The sums of credits at the basis of our list down to 10, the end of the fifth thousand, are determined to over three fourths of their amount by the counts from children's reading, classics, text-books and vocabularies. The result of this weighting corresponds probably rather closely with importance as measured by the prevailing ideals of what an elementary school pupil and graduate should read. These ideals are, however, themselves perhaps somewhat inappreciative of science, technology, business, and politics in comparison with literature and morals. They also perhaps undervalue the present and future in comparison with the past. There is further an increasing trend toward considering what the pupils will read as well as what they should read. The present list may therefore be criticized as too weak in credit to children's literature and newspapers, and much too weak in credit to words relating to common life and trades. It will, however, serve reasonably well until more extensive and specialized counts are made.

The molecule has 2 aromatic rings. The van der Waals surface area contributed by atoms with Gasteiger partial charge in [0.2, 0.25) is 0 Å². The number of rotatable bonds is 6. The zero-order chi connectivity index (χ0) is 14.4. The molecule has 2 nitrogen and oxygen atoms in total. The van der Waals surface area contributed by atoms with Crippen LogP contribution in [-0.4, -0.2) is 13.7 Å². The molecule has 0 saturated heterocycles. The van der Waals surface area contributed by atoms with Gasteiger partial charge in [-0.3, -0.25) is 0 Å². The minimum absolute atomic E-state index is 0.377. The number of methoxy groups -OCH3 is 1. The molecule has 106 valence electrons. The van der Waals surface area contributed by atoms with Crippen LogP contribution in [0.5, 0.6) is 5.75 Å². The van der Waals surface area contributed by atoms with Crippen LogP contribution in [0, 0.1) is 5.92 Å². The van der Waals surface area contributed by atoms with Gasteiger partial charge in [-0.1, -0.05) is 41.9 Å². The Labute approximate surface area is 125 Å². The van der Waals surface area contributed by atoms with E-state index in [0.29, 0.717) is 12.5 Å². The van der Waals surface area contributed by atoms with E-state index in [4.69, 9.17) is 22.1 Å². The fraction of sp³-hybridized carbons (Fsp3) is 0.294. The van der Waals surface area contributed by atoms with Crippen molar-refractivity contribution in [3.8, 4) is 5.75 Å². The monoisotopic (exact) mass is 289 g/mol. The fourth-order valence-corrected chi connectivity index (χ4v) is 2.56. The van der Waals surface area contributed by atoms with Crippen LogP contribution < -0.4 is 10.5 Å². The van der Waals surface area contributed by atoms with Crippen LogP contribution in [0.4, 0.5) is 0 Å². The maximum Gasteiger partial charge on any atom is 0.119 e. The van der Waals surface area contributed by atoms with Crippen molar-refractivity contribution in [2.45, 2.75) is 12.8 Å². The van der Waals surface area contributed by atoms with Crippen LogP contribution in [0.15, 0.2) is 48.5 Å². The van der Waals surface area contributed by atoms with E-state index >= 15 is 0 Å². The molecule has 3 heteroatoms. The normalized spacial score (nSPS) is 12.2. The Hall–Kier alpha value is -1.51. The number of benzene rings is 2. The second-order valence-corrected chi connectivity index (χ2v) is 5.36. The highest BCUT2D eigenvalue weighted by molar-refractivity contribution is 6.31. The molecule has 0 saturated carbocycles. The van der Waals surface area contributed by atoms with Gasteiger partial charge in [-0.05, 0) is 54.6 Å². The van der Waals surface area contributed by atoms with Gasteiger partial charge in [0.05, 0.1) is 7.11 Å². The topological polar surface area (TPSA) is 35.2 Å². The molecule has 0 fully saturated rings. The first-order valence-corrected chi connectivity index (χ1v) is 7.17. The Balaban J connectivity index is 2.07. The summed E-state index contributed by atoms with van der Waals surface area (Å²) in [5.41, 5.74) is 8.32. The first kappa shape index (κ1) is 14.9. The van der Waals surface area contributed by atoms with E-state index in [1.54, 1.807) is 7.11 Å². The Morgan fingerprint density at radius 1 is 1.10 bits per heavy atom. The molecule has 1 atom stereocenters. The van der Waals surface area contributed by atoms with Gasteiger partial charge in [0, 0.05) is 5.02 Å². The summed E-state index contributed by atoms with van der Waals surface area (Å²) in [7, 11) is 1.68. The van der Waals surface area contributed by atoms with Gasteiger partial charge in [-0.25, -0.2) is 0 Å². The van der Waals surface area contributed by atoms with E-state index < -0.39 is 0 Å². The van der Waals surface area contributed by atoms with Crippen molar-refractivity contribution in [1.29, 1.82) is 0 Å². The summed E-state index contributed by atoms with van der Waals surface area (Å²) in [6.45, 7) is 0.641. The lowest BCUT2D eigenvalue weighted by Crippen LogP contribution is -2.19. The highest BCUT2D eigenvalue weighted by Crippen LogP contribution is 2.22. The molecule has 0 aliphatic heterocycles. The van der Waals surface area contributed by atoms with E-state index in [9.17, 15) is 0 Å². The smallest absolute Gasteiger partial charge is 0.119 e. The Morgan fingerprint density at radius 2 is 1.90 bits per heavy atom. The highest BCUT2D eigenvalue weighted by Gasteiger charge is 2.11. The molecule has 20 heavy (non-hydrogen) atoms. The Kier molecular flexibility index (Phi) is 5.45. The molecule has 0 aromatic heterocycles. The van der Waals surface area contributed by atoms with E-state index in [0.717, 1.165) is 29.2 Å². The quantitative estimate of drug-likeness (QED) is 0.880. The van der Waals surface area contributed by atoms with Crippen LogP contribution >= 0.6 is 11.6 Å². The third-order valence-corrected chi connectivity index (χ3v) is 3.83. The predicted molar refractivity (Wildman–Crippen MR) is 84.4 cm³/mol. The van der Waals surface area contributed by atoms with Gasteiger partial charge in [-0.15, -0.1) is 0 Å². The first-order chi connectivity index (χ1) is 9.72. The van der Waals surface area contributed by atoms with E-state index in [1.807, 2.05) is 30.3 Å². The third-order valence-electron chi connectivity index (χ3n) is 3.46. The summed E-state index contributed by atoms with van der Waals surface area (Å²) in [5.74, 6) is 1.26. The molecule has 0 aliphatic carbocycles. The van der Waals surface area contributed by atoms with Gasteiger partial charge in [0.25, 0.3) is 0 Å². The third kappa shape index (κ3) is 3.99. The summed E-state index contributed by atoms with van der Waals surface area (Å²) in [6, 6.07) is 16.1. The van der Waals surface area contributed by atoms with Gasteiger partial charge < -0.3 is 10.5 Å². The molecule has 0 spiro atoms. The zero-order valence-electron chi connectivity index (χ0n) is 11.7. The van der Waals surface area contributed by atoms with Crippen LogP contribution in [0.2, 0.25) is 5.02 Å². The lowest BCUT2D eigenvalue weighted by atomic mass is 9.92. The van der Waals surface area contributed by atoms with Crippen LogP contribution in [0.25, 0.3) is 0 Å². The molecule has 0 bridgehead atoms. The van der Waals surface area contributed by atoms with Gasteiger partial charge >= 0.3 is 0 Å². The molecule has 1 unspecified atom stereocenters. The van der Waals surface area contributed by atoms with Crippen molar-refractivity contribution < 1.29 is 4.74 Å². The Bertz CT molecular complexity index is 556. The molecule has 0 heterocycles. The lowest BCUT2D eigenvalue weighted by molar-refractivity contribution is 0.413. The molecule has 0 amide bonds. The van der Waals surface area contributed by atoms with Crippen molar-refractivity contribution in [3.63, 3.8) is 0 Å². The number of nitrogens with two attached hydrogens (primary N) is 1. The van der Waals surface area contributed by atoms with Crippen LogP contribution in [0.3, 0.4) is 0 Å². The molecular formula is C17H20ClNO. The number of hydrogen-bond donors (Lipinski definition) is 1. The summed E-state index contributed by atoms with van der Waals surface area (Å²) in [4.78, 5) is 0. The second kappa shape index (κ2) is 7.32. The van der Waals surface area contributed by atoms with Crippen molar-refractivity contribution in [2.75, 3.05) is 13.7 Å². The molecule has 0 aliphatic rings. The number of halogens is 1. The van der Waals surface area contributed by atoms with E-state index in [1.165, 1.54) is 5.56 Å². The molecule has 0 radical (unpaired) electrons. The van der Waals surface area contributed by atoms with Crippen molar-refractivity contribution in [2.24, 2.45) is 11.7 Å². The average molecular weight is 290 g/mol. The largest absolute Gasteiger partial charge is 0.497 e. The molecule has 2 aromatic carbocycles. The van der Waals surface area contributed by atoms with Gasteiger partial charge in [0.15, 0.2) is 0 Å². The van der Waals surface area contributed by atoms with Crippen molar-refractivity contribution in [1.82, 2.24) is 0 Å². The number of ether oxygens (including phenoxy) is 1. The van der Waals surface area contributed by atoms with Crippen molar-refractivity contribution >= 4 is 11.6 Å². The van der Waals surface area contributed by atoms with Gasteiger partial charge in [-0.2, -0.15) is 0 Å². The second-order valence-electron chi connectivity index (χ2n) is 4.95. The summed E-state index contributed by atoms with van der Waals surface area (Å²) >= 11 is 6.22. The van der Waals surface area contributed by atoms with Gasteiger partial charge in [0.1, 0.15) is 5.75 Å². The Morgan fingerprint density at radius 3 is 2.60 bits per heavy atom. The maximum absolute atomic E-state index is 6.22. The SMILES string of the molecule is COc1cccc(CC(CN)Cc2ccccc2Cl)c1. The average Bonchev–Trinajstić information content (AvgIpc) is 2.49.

The following would be specially worth making:

A count of 250,000 to 1,000,000 words taken at random from a standard encyclopedia.

A count of 250,000 to 1,000,000 words taken at random from newspapers and weekly magazines.

A count of 250,000 to 500,000 words taken at random from boys' magazines.

A count of 250,000 to 500,000 words taken at random from girls' magazines.

A count of 250,000 to 500,000 words taken at random from reading of a definitely utilitarian nature, such as printed directions for the use of machines, tools, medicines, etc.; laws and ordinances; proclamations; hand books; railroad guides; civil service examinations for policemen, firemen and the like.



Conscientious teachers now spend much time and thought in deciding what pedagogical treatment to use in the case of words which offer difficulty to pupils. In the third readers which they use they find, according to Miller, over nine thousand different words.12 Some of these probably should not be taught at all in that grade; some should be explained at the time to serve the purpose of the story or poem, but then left to their fate; some should be thoroughly taught and reviewed. The Teacher's Word Book helps the teacher to decide quickly which treatment is appropriate.